Study shows that Mozambique 1992 peace agreement was never the success it was claimed to be. The country’s democracy remains weak.
The focus on building democracy should be on more intermediary outcomes, which can serve as building blocks for longer term democratic renewal.
The countries share related populations, economies, ecologies and epidemiologies. This interconnectedness highlights challenges and opportunities for more effective malaria control across the region.
A consequence of a warming world is prolonged dry spells and periods of drought that can lead to infectious diseases like cholera.
Detailed field notes can help researchers track down rare species.
Why is Rwanda getting involved in Mozambique? What does the country stand to gain?
Rwanda’s military intervention in Mozambique’s war against Islamic insurgents has included a request that Mozambique rein in Rwandan opposition members on its soil
Species distribution data – or a lack thereof – can have a major bearing on how a country’s Key Biodiversity Areas and protected areas are designated.
Frelimo, which governs Mozambique, has squandered the enormous political capital it enjoyed at independence. It now remains in power through violence, intimidation, harassment, and threats.
Colonialism, political turmoil and unmet citizen promises all lie behind the rise of attacks on foreign-run fossil fuel plants in Mozambique.
There is more support for democracy among African people than is often recognised. Yet this can be undermined by election rigging and is lower in countries like Lesotho, Mozambique and South Africa.
The development strategy based on foreign investment in natural resources projects has not delivered economic growth or security. What’s needed is an inclusive vision based on local realities.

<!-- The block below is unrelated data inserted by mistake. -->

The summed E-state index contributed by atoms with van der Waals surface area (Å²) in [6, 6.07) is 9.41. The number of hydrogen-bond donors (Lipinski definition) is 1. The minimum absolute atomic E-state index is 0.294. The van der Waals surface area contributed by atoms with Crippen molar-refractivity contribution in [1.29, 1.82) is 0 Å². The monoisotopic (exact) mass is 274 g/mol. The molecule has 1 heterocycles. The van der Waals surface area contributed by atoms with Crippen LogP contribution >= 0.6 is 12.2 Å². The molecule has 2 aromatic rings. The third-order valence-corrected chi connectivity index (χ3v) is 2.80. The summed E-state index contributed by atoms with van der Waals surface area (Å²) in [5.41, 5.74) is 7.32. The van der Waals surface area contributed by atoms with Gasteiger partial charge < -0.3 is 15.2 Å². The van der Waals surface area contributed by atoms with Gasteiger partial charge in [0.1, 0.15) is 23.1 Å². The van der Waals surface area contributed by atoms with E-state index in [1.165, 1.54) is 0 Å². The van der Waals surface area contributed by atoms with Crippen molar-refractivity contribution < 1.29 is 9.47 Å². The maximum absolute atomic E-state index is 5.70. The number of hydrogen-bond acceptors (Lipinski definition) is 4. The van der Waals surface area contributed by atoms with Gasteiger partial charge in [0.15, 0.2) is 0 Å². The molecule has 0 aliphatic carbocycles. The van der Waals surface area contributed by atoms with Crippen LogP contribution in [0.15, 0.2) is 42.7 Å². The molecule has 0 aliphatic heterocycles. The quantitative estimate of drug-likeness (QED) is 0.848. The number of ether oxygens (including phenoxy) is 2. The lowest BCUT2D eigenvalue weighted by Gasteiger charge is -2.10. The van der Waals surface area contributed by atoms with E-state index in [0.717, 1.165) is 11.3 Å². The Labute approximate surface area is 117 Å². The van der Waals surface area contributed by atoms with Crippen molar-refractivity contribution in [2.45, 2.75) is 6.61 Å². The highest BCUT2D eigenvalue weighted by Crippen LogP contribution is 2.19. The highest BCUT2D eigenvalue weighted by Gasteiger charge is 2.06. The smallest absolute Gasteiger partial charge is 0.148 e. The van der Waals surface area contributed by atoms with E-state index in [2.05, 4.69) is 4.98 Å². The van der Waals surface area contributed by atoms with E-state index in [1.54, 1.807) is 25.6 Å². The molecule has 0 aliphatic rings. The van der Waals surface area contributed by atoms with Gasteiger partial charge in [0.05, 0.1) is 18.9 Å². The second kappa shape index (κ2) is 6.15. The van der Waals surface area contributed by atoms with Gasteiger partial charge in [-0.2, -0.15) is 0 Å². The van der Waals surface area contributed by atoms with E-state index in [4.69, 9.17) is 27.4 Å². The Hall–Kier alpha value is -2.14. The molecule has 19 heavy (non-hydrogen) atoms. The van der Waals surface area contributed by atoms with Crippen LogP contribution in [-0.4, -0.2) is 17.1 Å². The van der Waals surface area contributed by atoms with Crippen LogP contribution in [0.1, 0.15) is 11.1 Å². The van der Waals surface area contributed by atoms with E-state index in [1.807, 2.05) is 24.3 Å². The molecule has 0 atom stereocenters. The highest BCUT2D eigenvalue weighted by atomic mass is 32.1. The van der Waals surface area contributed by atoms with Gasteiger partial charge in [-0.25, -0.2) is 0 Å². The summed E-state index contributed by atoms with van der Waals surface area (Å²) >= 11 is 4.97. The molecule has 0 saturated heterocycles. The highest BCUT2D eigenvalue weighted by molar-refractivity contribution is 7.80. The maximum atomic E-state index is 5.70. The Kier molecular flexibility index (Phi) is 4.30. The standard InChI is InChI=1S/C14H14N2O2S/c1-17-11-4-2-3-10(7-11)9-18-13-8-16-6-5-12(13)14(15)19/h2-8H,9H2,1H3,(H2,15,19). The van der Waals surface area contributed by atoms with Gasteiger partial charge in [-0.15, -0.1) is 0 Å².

The Southern African Development Community does not have a remarkable record of military interventions in civil conflicts in the region.
Intervention in Cabo Delgado is a potentially dangerous move with far-reaching consequences for SADC if its efforts fail, or it becomes a protracted intervention.
What’s needed is a prioritisation of the health and medicinal values of the food that’s consumed in African countries.
Following the war, the South African authorities were anxious to charge known war criminals, traitors and collaborators. But nothing came of it.
The conflict has put a temporary lid on plans that have been in the making for more than a decade since rich liquefied natural gas reserves were discovered in the Rovuma Basin.
Where there are not enough health workers to deliver medical care, one solution is to move certain tasks to less specialised health workers, a process called task-shifting.
It seems the production of Earth science knowledge in Africa is simply not progressing, despite the world’s interest in (and exploitation of) the continent’s mineral wealth.
The situation in Cabo Delgado is dire. The international community needs to act fast to contain it.